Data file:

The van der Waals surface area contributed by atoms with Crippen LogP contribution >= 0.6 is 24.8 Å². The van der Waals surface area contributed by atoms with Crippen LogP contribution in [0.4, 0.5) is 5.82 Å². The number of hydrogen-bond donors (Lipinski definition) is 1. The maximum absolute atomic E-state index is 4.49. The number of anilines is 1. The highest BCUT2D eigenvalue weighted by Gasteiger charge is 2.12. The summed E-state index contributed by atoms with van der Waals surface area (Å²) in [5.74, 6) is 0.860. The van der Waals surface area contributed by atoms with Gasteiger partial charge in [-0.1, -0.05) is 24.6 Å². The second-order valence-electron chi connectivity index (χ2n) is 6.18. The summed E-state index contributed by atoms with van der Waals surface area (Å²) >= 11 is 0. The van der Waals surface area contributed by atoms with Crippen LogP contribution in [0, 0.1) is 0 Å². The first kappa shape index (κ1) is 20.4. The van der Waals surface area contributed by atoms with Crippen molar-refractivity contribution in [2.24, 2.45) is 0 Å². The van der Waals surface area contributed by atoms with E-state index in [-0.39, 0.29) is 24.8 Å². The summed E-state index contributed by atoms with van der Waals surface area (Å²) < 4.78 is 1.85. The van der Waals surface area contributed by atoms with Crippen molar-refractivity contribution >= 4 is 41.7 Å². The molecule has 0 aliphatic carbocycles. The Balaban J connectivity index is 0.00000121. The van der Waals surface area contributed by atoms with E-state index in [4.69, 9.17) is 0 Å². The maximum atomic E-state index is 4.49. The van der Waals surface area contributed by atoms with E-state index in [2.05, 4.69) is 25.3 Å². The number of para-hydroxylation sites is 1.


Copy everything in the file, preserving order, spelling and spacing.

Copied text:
The van der Waals surface area contributed by atoms with Crippen LogP contribution >= 0.6 is 24.8 Å². The van der Waals surface area contributed by atoms with Crippen LogP contribution in [0.4, 0.5) is 5.82 Å². The number of hydrogen-bond donors (Lipinski definition) is 1. The maximum absolute atomic E-state index is 4.49. The number of anilines is 1. The highest BCUT2D eigenvalue weighted by Gasteiger charge is 2.12. The summed E-state index contributed by atoms with van der Waals surface area (Å²) in [5.74, 6) is 0.860. The van der Waals surface area contributed by atoms with Gasteiger partial charge in [-0.1, -0.05) is 24.6 Å². The second-order valence-electron chi connectivity index (χ2n) is 6.18. The summed E-state index contributed by atoms with van der Waals surface area (Å²) >= 11 is 0. The van der Waals surface area contributed by atoms with Crippen LogP contribution in [0, 0.1) is 0 Å². The first kappa shape index (κ1) is 20.4. The van der Waals surface area contributed by atoms with Crippen molar-refractivity contribution in [2.24, 2.45) is 0 Å². The van der Waals surface area contributed by atoms with E-state index in [-0.39, 0.29) is 24.8 Å². The summed E-state index contributed by atoms with van der Waals surface area (Å²) < 4.78 is 1.85. The van der Waals surface area contributed by atoms with Crippen molar-refractivity contribution >= 4 is 41.7 Å². The molecule has 0 aliphatic carbocycles. The Balaban J connectivity index is 0.00000121. The van der Waals surface area contributed by atoms with E-state index in [4.69, 9.17) is 0 Å². The maximum atomic E-state index is 4.49. The van der Waals surface area contributed by atoms with E-state index in [2.05, 4.69) is 25.3 Å². The number of para-hydroxylation sites is 1.